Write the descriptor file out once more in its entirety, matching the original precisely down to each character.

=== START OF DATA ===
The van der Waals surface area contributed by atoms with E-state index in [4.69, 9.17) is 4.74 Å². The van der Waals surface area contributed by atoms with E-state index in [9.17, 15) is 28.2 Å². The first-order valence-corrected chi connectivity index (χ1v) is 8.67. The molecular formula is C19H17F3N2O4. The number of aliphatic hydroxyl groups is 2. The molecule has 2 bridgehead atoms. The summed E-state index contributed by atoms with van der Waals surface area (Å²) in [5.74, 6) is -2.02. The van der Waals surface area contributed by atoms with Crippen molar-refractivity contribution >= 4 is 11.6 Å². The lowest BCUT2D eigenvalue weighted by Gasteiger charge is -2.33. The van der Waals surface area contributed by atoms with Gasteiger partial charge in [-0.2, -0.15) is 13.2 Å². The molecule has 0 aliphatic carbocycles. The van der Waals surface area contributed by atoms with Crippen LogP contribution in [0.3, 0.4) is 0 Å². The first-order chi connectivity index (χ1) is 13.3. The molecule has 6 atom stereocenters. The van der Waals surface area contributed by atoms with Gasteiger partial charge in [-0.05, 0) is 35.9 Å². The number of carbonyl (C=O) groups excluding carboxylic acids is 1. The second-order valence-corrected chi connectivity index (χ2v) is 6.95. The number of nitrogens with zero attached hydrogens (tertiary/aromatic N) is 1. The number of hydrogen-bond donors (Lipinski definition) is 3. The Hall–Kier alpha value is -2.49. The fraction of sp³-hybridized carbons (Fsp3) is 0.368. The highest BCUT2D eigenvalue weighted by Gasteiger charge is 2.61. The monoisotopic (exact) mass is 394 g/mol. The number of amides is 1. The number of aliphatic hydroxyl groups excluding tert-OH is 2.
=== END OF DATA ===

The van der Waals surface area contributed by atoms with E-state index in [4.69, 9.17) is 4.74 Å². The van der Waals surface area contributed by atoms with E-state index in [9.17, 15) is 28.2 Å². The first-order valence-corrected chi connectivity index (χ1v) is 8.67. The molecular formula is C19H17F3N2O4. The number of aliphatic hydroxyl groups is 2. The molecule has 2 bridgehead atoms. The summed E-state index contributed by atoms with van der Waals surface area (Å²) in [5.74, 6) is -2.02. The van der Waals surface area contributed by atoms with Crippen molar-refractivity contribution >= 4 is 11.6 Å². The lowest BCUT2D eigenvalue weighted by Gasteiger charge is -2.33. The van der Waals surface area contributed by atoms with Gasteiger partial charge in [-0.2, -0.15) is 13.2 Å². The molecule has 0 aliphatic carbocycles. The van der Waals surface area contributed by atoms with Crippen LogP contribution in [0.3, 0.4) is 0 Å². The first-order chi connectivity index (χ1) is 13.3. The molecule has 6 atom stereocenters. The van der Waals surface area contributed by atoms with Gasteiger partial charge in [-0.05, 0) is 35.9 Å². The number of carbonyl (C=O) groups excluding carboxylic acids is 1. The second-order valence-corrected chi connectivity index (χ2v) is 6.95. The number of nitrogens with zero attached hydrogens (tertiary/aromatic N) is 1. The number of hydrogen-bond donors (Lipinski definition) is 3. The Hall–Kier alpha value is -2.49. The fraction of sp³-hybridized carbons (Fsp3) is 0.368. The highest BCUT2D eigenvalue weighted by Gasteiger charge is 2.61. The monoisotopic (exact) mass is 394 g/mol. The number of amides is 1. The number of aliphatic hydroxyl groups excluding tert-OH is 2.